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Discussion Starter · #1 ·
Kallan is wanting to "borrow" one of my pet Siamese boys to expand her line but we were wondering a little about his genetics.

BJ is a siamese black eyed buck. Mum was a siamese fox (black eyed) and dad was a black broken marked. Grandparents were:
(mum's side) a naked buck [definitely naked, all pink and wrinkly] and a chocolate fox whereas on dad's side the parents were a black dilute tan and a dove and white broken marked. All but one of BJ's brothers and sisters have white bellies (he doesn't have white either.) All of BJ's lineage has been pet shop line (mum's side) and feeder breeder (dad's family was pet line and feeder breeder.) As Kallan is wanting to introduce the black eyed and fox genes into her lines, would it be safe to assume that there is a fairly high chance that BJ will still carry the fox or tan gene?

Hope I'm making sense and thanks for any help!!!
 

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A siamese fox is just a siamese tan; genetically it's at/a ch/ch or at/at ch/ch. Any c-locus colour (siamese, cream, chinchilla) will dilute a tan belly to white. Because tan is dominant over self, a mouse can't carry it. If your buck has a coloured belly he won't make any tan/fox babies because he will genetically be a/a ch/ch.

To make siamese fox, you just need to breed a siamese to a siamese fox, which will produce siamese foxes in the first generation, or you could use black tan and breed the resulting black tan babies together to make black tans and siamese foxes in the second generation.

Your buck, when bred with a siamese, should make a litter made up of black eyed and red eyed siamese, as black eyed siamese is genetically a/a ch/ce.

I hope all this makes sense and helps you!

Sarah xxx
 

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Discussion Starter · #3 ·
That definitely makes sense! Would having a pale belly as opposed to a pure white belly indicate that the gene is present for tan?? Sorry I'm asking so many questions!! I never really bothered about their genetics because I only bred them to keep as my own pets :lol: BJ's tummy is clearly paler than the rest of him but not white the way his other brothers and sisters are.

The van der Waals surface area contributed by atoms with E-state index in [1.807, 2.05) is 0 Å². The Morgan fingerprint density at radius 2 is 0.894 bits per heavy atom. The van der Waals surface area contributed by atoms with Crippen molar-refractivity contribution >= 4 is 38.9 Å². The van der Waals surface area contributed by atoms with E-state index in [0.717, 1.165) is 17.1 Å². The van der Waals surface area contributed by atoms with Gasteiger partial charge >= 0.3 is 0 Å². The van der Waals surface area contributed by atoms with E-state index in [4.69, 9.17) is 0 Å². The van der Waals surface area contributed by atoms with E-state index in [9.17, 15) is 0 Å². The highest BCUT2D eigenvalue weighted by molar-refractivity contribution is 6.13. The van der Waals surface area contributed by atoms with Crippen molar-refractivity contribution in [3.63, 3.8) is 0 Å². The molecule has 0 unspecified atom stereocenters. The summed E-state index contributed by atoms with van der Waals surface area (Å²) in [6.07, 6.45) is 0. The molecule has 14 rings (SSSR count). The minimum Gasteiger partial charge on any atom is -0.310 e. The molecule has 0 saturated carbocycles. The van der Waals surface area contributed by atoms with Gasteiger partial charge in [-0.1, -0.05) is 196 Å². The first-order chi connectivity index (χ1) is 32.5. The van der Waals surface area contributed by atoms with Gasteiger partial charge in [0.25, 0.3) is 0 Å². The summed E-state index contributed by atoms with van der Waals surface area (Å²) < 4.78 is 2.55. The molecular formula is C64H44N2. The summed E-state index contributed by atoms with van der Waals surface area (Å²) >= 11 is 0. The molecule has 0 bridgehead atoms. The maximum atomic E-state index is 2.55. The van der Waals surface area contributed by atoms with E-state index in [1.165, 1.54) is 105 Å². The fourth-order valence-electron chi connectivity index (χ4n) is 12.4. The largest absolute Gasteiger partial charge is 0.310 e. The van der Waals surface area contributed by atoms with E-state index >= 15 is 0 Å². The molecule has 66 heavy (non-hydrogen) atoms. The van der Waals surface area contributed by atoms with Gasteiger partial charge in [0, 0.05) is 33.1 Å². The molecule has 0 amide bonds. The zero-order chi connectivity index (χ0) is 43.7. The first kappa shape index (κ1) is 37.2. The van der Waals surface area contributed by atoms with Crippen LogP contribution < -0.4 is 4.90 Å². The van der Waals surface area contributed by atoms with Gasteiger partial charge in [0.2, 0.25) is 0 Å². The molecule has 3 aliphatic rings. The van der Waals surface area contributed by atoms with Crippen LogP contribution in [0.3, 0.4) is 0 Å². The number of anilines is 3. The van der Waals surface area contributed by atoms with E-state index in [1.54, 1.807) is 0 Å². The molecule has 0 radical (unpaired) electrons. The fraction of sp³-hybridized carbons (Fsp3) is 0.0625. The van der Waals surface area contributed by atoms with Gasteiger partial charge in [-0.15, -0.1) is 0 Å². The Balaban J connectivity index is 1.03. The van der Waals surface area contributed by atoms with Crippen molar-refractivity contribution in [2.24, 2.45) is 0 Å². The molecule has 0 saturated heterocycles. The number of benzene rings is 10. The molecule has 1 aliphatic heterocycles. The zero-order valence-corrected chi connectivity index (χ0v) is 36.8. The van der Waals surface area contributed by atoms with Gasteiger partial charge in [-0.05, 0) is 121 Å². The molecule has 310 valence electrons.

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A fox belly should be white, but sometimes it looks kind of creamy, I think, when it's go just one c^h rather than two.
 

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The mouse in question is a siamese, so the belly would be white if he is a fox. Mice naturally have paler bellies, it's only selective breeding that makes the bellies the same colour as the top, so I would say your mouse is not a tan/fox.

Sarah xxx
 

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Okay, I'm a little confused... is fox at/* cch/cch or at/* ch/ch? Because I've been told both ways, and ch/ch is siamese, but cch/cch is chinchilla, right?
 

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any of the genes cch, ch and ce would dilute a tan belly to white.

Its just that with ch/ch you get siamese as the top colour, with ce/ce you get beige as the top colour. With cch/cch, it only mildly affects the top colour, allowing for black, choc, blue and lilac foxes.

W xx
 

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Don't worry, it is confusing LOL

In show breeding terms at/at cch/cch is a black fox. The chinchilla gene dilutes red pigment to white but doesn't have much effect on black pigment, so the top of the mouse still seems black (although not as black as a proper black). If the mouse didn't have the tan gene gene but still had the chinchilla gene it would be an off-black self. Blue, chocolate and lilac foxes are made the same way, basically a tan mouse with the chinchilla gene as well.